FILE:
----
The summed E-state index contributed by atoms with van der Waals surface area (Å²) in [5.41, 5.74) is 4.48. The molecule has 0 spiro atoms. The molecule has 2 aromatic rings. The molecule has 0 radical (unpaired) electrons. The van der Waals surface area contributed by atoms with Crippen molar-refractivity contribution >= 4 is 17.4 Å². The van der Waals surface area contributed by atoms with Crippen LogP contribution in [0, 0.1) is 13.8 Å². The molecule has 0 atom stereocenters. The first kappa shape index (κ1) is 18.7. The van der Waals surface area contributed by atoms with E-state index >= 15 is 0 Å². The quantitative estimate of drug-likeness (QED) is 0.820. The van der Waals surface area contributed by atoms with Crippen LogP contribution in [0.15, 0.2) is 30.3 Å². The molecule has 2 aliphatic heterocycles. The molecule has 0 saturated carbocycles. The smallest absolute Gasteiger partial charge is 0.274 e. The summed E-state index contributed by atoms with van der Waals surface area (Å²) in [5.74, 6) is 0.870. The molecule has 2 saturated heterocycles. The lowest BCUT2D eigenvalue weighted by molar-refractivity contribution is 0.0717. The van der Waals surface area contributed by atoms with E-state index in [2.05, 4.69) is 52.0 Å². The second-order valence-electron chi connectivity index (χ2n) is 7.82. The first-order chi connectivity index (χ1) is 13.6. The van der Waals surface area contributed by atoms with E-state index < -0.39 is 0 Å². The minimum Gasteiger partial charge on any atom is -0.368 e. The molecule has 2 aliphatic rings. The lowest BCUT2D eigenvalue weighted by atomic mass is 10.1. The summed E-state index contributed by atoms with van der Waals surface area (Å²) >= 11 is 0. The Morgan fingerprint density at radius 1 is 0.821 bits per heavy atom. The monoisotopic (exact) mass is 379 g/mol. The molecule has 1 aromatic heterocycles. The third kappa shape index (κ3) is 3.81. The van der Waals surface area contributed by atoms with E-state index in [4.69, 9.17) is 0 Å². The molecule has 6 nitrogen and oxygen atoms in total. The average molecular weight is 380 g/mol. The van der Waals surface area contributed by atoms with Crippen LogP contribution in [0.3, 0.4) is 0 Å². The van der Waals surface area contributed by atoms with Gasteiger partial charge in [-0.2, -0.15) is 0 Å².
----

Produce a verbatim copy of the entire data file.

The summed E-state index contributed by atoms with van der Waals surface area (Å²) in [5.41, 5.74) is 4.48. The molecule has 0 spiro atoms. The molecule has 2 aromatic rings. The molecule has 0 radical (unpaired) electrons. The van der Waals surface area contributed by atoms with Crippen molar-refractivity contribution >= 4 is 17.4 Å². The van der Waals surface area contributed by atoms with Crippen LogP contribution in [0, 0.1) is 13.8 Å². The molecule has 0 atom stereocenters. The first kappa shape index (κ1) is 18.7. The van der Waals surface area contributed by atoms with E-state index >= 15 is 0 Å². The quantitative estimate of drug-likeness (QED) is 0.820. The van der Waals surface area contributed by atoms with Crippen LogP contribution in [0.15, 0.2) is 30.3 Å². The molecule has 2 aliphatic heterocycles. The molecule has 0 saturated carbocycles. The smallest absolute Gasteiger partial charge is 0.274 e. The summed E-state index contributed by atoms with van der Waals surface area (Å²) in [5.74, 6) is 0.870. The molecule has 2 saturated heterocycles. The lowest BCUT2D eigenvalue weighted by molar-refractivity contribution is 0.0717. The van der Waals surface area contributed by atoms with E-state index in [2.05, 4.69) is 52.0 Å². The second-order valence-electron chi connectivity index (χ2n) is 7.82. The first-order chi connectivity index (χ1) is 13.6. The van der Waals surface area contributed by atoms with E-state index < -0.39 is 0 Å². The minimum Gasteiger partial charge on any atom is -0.368 e. The molecule has 2 aliphatic rings. The lowest BCUT2D eigenvalue weighted by atomic mass is 10.1. The summed E-state index contributed by atoms with van der Waals surface area (Å²) >= 11 is 0. The Morgan fingerprint density at radius 1 is 0.821 bits per heavy atom. The monoisotopic (exact) mass is 379 g/mol. The molecule has 1 aromatic heterocycles. The third kappa shape index (κ3) is 3.81. The van der Waals surface area contributed by atoms with E-state index in [4.69, 9.17) is 0 Å². The molecule has 6 nitrogen and oxygen atoms in total. The average molecular weight is 380 g/mol. The van der Waals surface area contributed by atoms with Crippen LogP contribution in [0.3, 0.4) is 0 Å². The van der Waals surface area contributed by atoms with Gasteiger partial charge in [-0.2, -0.15) is 0 Å².